Covid-19 could be a seasonal illness with a higher risk in winter as researchers have found a one per cent decrease in humidity could increase the number of Covid-19 cases by six per cent.
The study, published in the journal Transboundary and Emerging Diseases, has found an association between lower humidity and an increase in locally acquired positive cases.
“Covid-19 is likely to be a seasonal disease that recurs in periods of lower humidity. We need to be thinking if it’s wintertime, it could be Covid-19 time,” said study author Michael Ward, Professor at the University of Sydney in Australia.
According to the researchers, further studies – including during winter in the southern hemisphere – are needed to determine how this relationship works and the extent to which it drives Covid-19 case notification rates.
Previous research has identified a link between climate and occurrence of SARS-CoV cases in Hong Kong and China, and MERS-CoV cases in Saudi Arabia and a recent study on the Covid-19 outbreak in China found an association between transmission and daily temperature and relative humidity.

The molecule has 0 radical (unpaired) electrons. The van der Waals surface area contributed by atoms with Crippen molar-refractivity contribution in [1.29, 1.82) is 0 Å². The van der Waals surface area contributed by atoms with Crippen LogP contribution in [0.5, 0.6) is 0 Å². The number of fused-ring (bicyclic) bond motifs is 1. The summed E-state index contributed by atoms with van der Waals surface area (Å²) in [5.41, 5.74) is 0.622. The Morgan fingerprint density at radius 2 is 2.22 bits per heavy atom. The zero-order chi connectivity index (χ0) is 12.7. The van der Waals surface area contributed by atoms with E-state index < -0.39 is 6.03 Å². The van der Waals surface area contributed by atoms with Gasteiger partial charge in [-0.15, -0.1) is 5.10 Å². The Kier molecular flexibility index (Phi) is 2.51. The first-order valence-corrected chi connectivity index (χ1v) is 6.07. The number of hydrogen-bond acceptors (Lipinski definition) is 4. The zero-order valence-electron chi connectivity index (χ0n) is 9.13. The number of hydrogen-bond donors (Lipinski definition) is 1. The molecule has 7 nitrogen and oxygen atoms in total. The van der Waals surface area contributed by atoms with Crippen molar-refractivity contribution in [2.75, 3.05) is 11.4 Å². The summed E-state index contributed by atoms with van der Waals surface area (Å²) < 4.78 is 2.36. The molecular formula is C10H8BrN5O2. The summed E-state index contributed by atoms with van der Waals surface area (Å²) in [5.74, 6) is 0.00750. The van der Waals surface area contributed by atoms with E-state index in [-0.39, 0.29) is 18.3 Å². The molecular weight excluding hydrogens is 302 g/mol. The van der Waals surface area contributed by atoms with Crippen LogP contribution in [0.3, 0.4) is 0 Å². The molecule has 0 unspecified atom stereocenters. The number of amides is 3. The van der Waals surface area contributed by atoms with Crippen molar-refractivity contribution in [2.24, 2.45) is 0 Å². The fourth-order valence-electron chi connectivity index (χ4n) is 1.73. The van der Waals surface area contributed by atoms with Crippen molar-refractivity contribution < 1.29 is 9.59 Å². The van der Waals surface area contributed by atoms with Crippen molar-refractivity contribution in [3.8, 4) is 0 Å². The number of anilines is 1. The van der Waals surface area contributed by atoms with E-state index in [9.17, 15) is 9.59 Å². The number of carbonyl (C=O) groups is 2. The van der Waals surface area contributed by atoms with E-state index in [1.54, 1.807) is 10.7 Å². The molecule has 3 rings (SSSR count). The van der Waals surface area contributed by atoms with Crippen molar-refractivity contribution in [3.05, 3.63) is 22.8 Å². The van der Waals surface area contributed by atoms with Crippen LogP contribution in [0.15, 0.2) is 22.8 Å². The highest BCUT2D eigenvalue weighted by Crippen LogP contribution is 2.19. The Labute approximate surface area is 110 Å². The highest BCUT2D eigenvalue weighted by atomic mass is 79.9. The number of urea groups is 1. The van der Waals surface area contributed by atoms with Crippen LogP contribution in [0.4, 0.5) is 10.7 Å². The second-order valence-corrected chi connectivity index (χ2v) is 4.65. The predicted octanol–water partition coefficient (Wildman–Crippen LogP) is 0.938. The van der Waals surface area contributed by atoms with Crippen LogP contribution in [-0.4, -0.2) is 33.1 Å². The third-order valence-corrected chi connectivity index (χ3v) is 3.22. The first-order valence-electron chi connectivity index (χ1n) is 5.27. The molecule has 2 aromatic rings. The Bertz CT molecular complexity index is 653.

“The pandemic in China, Europe and North America happened in winter so we were interested to see if the association between COVID-19 cases and the climate was different in Australia in late summer and early autumn,” Ward said.
For the findings, the research team studied 749 locally acquired cases of Covid-19 – mostly in the Greater Sydney area of the state of New South Wales – between February 26 and March 31. The team matched the patients’ postcodes with the nearest weather observation station and studied the rainfall, temperature and humidity for the period January to March 2020.The study found lower humidity was associated with increased case notifications; a reduction in relative humidity of one per cent was predicted to be associated with an increase of Covid-19 cases by six per cent.
According to the researchers, there are biological reasons why humidity matters in the transmission of airborne viruses.”When the humidity is lower, the air is drier and it makes the aerosols smaller When you sneeze and cough those smaller infectious aerosols can stay suspended in the air for longer,” Ward said.
“That increases the exposure for other people. When the air is humid and the aerosols are larger and heavier, they fall and hit surfaces quicker,” he explained.
“This means we need to be careful coming into a dry winter. Ongoing testing and surveillance remain critical as we enter the winter months, when conditions may favour coronavirus spread,” Ward noted.